Great article. Thanks!

    • Edwin Clark profile image

      Edwin Clark 

      8 years ago from Thailand by way of New York

      Is it me or are the barf bags getting smaller and smaller? Informative hub! Rated it up!

    • Darlene Sabella profile image

      Darlene Sabella 

      8 years ago from Hello, my name is Toast and Jam, I live in the forest with my dog named Sam ...

      Now this is an excellent hub my friend. I will not fly nor will I ever fly. I am not going into the details, but you advise is perfect and will help many folks with this problem. I rate up and and remember I am your friend and fan...darski

    working

    This website uses cookies

    As a user in the EEA, your approval is needed on a few things. To provide a better website experience, hubpages.com uses cookies (and other similar technologies) and may collect, process, and share personal data. Please choose which areas of our service you consent to our doing so.

    For more information on managing or withdrawing consents and how we handle data, visit our Privacy Policy at: https://hubpages.com/privacy-policy#gdpr

    Show Details
    Necessary
    HubPages Device IDThis is used to identify particular browsers or devices when the access the service, and is used for security reasons.
    LoginThis is necessary to sign in to the HubPages Service.
    Google RecaptchaThis is used to prevent bots and spam. (Privacy Policy)
    AkismetThis is used to detect comment spam. (Privacy Policy)
    HubPages Google AnalyticsThis is used to provide data on traffic to our website, all personally identifyable data is anonymized. (Privacy Policy)
    HubPages Traffic PixelThis is used to collect data on traffic to articles and other pages on our site. Unless you are signed in to a HubPages account, all personally identifiable information is anonymized.
    Amazon Web ServicesThis is a cloud services platform that we used to host our service. (Privacy Policy)
    CloudflareThis is a cloud CDN service that we use to efficiently deliver files required for our service to operate such as javascript, cascading style sheets, images, and videos. (Privacy Policy)
    Google Hosted LibrariesJavascript software libraries such as jQuery are loaded at endpoints on the googleapis.com or gstatic.com domains, for performance and efficiency reasons. (Privacy Policy)
    Features
    Google Custom SearchThis is feature allows you to search the site. (Privacy Policy)
    Google MapsSome articles have Google Maps embedded in them. (Privacy Policy)
    Google ChartsThis is used to display charts and graphs on articles and the author center. (Privacy Policy)
    Google AdSense Host APIThis service allows you to sign up for or associate a Google AdSense account with HubPages, so that you can earn money from ads on your articles. No data is shared unless you engage with this feature. (Privacy Policy)
    Google YouTubeSome articles have YouTube videos embedded in them. (Privacy Policy)
    VimeoSome articles have Vimeo videos embedded in them. (Privacy Policy)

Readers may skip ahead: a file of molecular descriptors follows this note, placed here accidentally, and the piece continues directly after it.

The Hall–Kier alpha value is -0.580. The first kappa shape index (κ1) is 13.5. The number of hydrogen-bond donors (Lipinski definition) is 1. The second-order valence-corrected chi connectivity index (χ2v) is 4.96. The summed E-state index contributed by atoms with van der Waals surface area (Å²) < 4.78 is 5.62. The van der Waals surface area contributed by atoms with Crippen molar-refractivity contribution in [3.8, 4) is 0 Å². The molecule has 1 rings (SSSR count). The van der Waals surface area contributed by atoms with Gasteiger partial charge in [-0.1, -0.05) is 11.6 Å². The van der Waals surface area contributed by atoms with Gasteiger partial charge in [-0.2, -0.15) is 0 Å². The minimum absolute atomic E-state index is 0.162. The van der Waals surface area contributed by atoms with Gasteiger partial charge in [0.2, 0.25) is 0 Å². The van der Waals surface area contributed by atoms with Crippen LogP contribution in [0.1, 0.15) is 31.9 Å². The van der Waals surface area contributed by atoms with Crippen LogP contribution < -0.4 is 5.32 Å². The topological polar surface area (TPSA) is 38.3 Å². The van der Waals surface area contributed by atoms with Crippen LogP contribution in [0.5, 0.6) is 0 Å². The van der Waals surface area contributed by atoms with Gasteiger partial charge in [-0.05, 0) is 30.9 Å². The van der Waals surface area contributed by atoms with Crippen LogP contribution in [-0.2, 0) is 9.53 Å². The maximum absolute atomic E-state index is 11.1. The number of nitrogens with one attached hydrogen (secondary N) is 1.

PaypalThis is used for a registered author who enrolls in the HubPages Earnings program and requests to be paid via PayPal. No data is shared with Paypal unless you engage with this feature. (Privacy Policy)
    Facebook LoginYou can use this to streamline signing up for, or signing in to your Hubpages account. No data is shared with Facebook unless you engage with this feature. (Privacy Policy)
    MavenThis supports the Maven widget and search functionality. (Privacy Policy)
    Marketing
    Google AdSenseThis is an ad network. (Privacy Policy)
    Google DoubleClickGoogle provides ad serving technology and runs an ad network. (Privacy Policy)
    Index ExchangeThis is an ad network. (Privacy Policy)
    SovrnThis is an ad network. (Privacy Policy)
    Facebook AdsThis is an ad network. (Privacy Policy)
    Amazon Unified Ad MarketplaceThis is an ad network. (Privacy Policy)
    AppNexusThis is an ad network. (Privacy Policy)
    OpenxThis is an ad network. (Privacy Policy)
    Rubicon ProjectThis is an ad network. (Privacy Policy)
    TripleLiftThis is an ad network. (Privacy Policy)
    Say MediaWe partner with Say Media to deliver ad campaigns on our sites. (Privacy Policy)
    Remarketing PixelsWe may use remarketing pixels from advertising networks such as Google AdWords, Bing Ads, and Facebook in order to advertise the HubPages Service to people that have visited our sites.
    Conversion Tracking PixelsWe may use conversion tracking pixels from advertising networks such as Google AdWords, Bing Ads, and Facebook in order to identify when an advertisement has successfully resulted in the desired action, such as signing up for the HubPages Service or publishing an article on the HubPages Service.
    Statistics
    Author Google AnalyticsThis is used to provide traffic data and reports to the authors of articles on the HubPages Service. (Privacy Policy)
    ComscoreComScore is a media measurement and analytics company providing marketing data and analytics to enterprises, media and advertising agencies, and publishers. Non-consent will result in ComScore only processing obfuscated personal data. (Privacy Policy)
    Amazon Tracking PixelSome articles display amazon products as part of the Amazon Affiliate program, this pixel provides traffic statistics for those products (Privacy Policy)